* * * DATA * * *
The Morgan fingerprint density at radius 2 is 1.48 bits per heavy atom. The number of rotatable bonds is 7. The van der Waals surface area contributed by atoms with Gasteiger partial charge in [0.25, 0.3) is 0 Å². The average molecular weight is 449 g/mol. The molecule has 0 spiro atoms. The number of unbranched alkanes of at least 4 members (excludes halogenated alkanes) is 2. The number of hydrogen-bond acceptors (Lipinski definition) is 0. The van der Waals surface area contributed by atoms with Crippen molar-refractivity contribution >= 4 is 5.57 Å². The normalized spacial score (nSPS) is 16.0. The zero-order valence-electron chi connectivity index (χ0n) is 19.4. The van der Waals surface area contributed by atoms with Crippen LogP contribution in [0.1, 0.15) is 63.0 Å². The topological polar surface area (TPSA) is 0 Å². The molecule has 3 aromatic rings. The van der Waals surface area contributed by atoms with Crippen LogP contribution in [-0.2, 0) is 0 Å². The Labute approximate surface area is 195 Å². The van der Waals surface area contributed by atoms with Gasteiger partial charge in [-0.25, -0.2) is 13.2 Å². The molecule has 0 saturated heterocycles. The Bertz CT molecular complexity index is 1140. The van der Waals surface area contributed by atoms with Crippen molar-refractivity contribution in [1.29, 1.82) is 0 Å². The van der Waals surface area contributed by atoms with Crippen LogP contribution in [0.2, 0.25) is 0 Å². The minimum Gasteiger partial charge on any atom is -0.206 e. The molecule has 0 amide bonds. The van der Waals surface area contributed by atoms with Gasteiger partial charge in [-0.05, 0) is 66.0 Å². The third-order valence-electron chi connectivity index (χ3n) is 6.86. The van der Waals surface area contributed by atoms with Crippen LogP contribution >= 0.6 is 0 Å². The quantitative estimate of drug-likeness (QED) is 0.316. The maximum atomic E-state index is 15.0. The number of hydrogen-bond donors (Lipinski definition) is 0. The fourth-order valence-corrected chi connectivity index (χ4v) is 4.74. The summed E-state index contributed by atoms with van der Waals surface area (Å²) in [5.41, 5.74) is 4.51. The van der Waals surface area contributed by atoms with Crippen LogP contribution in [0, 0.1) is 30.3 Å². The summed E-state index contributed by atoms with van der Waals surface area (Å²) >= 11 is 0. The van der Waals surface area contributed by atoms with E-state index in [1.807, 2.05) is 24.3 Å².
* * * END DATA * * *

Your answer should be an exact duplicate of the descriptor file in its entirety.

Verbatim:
The Morgan fingerprint density at radius 2 is 1.48 bits per heavy atom. The number of rotatable bonds is 7. The van der Waals surface area contributed by atoms with Gasteiger partial charge in [0.25, 0.3) is 0 Å². The average molecular weight is 449 g/mol. The molecule has 0 spiro atoms. The number of unbranched alkanes of at least 4 members (excludes halogenated alkanes) is 2. The number of hydrogen-bond acceptors (Lipinski definition) is 0. The van der Waals surface area contributed by atoms with Crippen molar-refractivity contribution >= 4 is 5.57 Å². The normalized spacial score (nSPS) is 16.0. The zero-order valence-electron chi connectivity index (χ0n) is 19.4. The van der Waals surface area contributed by atoms with Crippen LogP contribution in [0.1, 0.15) is 63.0 Å². The topological polar surface area (TPSA) is 0 Å². The molecule has 3 aromatic rings. The van der Waals surface area contributed by atoms with Crippen LogP contribution in [-0.2, 0) is 0 Å². The Labute approximate surface area is 195 Å². The van der Waals surface area contributed by atoms with Gasteiger partial charge in [-0.25, -0.2) is 13.2 Å². The molecule has 0 saturated heterocycles. The Bertz CT molecular complexity index is 1140. The van der Waals surface area contributed by atoms with Crippen molar-refractivity contribution in [1.29, 1.82) is 0 Å². The van der Waals surface area contributed by atoms with Crippen LogP contribution in [0.2, 0.25) is 0 Å². The minimum Gasteiger partial charge on any atom is -0.206 e. The molecule has 0 amide bonds. The van der Waals surface area contributed by atoms with Gasteiger partial charge in [-0.05, 0) is 66.0 Å². The third-order valence-electron chi connectivity index (χ3n) is 6.86. The van der Waals surface area contributed by atoms with Crippen LogP contribution >= 0.6 is 0 Å². The quantitative estimate of drug-likeness (QED) is 0.316. The maximum atomic E-state index is 15.0. The number of hydrogen-bond donors (Lipinski definition) is 0. The fourth-order valence-corrected chi connectivity index (χ4v) is 4.74. The summed E-state index contributed by atoms with van der Waals surface area (Å²) in [5.41, 5.74) is 4.51. The van der Waals surface area contributed by atoms with Crippen LogP contribution in [0, 0.1) is 30.3 Å². The summed E-state index contributed by atoms with van der Waals surface area (Å²) >= 11 is 0. The van der Waals surface area contributed by atoms with E-state index in [1.807, 2.05) is 24.3 Å².